The most common issue HEOs bring to us is who is the ‘appropriate person’. This is often because they have experienced RRO applications being thrown out for being brought against the wrong person. This can be especially difficult in Rent-2-Rent arrangements.
From our experiencing assisting dozens of tenants and many local authorities, we have learned that there is a better mindset to take – who can you bring action against? By naming a company, the owner according to Land Registry documents and the director of the company as respondents it achieves multiple good outcomes.
Usually, the director of the company on the tenancy agreement (if applicable) and the Land Registry owner will write to the FTT stating they are not party to the tenancy agreement. This carries many benefits:
The beauty of the Tribunal is that they are flexible and informal compared to court. We write back to the Tribunal stating that:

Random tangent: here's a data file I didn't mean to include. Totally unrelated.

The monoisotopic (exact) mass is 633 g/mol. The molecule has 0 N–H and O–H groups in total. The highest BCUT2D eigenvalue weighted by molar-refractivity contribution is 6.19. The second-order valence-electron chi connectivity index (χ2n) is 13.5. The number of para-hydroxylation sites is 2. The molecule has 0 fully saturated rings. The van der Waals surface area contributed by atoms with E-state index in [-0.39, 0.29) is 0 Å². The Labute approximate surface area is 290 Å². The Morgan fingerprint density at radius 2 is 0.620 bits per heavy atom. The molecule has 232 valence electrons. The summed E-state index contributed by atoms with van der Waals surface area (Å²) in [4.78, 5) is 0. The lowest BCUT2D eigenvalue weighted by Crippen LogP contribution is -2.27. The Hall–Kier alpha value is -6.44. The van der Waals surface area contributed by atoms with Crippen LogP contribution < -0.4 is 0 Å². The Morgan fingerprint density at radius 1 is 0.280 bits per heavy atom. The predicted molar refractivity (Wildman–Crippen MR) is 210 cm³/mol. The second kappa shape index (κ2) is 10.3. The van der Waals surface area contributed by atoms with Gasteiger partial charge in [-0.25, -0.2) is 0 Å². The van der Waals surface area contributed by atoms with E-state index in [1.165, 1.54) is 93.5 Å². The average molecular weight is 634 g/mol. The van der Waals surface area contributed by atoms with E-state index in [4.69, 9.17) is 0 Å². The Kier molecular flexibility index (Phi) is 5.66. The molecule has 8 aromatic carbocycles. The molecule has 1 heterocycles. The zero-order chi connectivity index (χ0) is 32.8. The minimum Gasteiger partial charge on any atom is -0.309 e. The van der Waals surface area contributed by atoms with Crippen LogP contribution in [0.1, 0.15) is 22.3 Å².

We also state that the situation is complex enough that we believe it should be dealt with via the evidence bundles and hearing, rather than the RRO application being struck out at this point. It is usually that the Tribunal will agree with this assessment, and we have now tied in 2 extra Respondent’s who have engaged in the process, have assets, and are responsible for the breach.
This usually only requires one email to the FTT and is based off a template that often requires no adjustment.
How to tie the director and owner of the property is explained later on under the heading “Evidence bundle”